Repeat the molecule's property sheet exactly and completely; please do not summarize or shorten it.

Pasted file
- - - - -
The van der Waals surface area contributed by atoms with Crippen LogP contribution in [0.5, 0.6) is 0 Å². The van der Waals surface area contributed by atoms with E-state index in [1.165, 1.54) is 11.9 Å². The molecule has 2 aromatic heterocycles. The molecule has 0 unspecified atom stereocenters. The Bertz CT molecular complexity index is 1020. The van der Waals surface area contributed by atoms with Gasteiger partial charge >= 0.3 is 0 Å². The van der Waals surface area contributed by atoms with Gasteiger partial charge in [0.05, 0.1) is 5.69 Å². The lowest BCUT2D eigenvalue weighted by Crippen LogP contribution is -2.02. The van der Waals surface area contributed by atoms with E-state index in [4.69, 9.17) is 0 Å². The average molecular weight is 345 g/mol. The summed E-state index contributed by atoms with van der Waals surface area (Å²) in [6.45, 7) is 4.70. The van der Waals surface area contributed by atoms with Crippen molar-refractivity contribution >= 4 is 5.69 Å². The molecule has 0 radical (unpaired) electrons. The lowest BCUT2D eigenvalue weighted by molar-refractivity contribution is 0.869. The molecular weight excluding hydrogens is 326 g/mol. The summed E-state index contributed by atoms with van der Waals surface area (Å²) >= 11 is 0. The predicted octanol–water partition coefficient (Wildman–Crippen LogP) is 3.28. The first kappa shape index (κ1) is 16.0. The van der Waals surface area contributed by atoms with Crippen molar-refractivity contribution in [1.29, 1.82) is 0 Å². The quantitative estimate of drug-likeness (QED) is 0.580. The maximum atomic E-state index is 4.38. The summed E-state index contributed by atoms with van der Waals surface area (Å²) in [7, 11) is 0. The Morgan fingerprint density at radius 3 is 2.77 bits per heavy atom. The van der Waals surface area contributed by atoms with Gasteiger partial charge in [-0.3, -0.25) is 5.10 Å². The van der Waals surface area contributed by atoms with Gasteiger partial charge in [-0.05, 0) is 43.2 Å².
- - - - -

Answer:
The van der Waals surface area contributed by atoms with Crippen LogP contribution in [0.5, 0.6) is 0 Å². The van der Waals surface area contributed by atoms with E-state index in [1.165, 1.54) is 11.9 Å². The molecule has 2 aromatic heterocycles. The molecule has 0 unspecified atom stereocenters. The Bertz CT molecular complexity index is 1020. The van der Waals surface area contributed by atoms with Gasteiger partial charge >= 0.3 is 0 Å². The van der Waals surface area contributed by atoms with Gasteiger partial charge in [0.05, 0.1) is 5.69 Å². The lowest BCUT2D eigenvalue weighted by Crippen LogP contribution is -2.02. The van der Waals surface area contributed by atoms with E-state index in [4.69, 9.17) is 0 Å². The average molecular weight is 345 g/mol. The summed E-state index contributed by atoms with van der Waals surface area (Å²) in [6.45, 7) is 4.70. The van der Waals surface area contributed by atoms with Crippen molar-refractivity contribution >= 4 is 5.69 Å². The molecule has 0 radical (unpaired) electrons. The lowest BCUT2D eigenvalue weighted by molar-refractivity contribution is 0.869. The molecular weight excluding hydrogens is 326 g/mol. The summed E-state index contributed by atoms with van der Waals surface area (Å²) >= 11 is 0. The predicted octanol–water partition coefficient (Wildman–Crippen LogP) is 3.28. The first kappa shape index (κ1) is 16.0. The van der Waals surface area contributed by atoms with Crippen molar-refractivity contribution in [1.29, 1.82) is 0 Å². The quantitative estimate of drug-likeness (QED) is 0.580. The maximum atomic E-state index is 4.38. The summed E-state index contributed by atoms with van der Waals surface area (Å²) in [7, 11) is 0. The Morgan fingerprint density at radius 3 is 2.77 bits per heavy atom. The van der Waals surface area contributed by atoms with Gasteiger partial charge in [-0.3, -0.25) is 5.10 Å². The van der Waals surface area contributed by atoms with Gasteiger partial charge in [-0.05, 0) is 43.2 Å².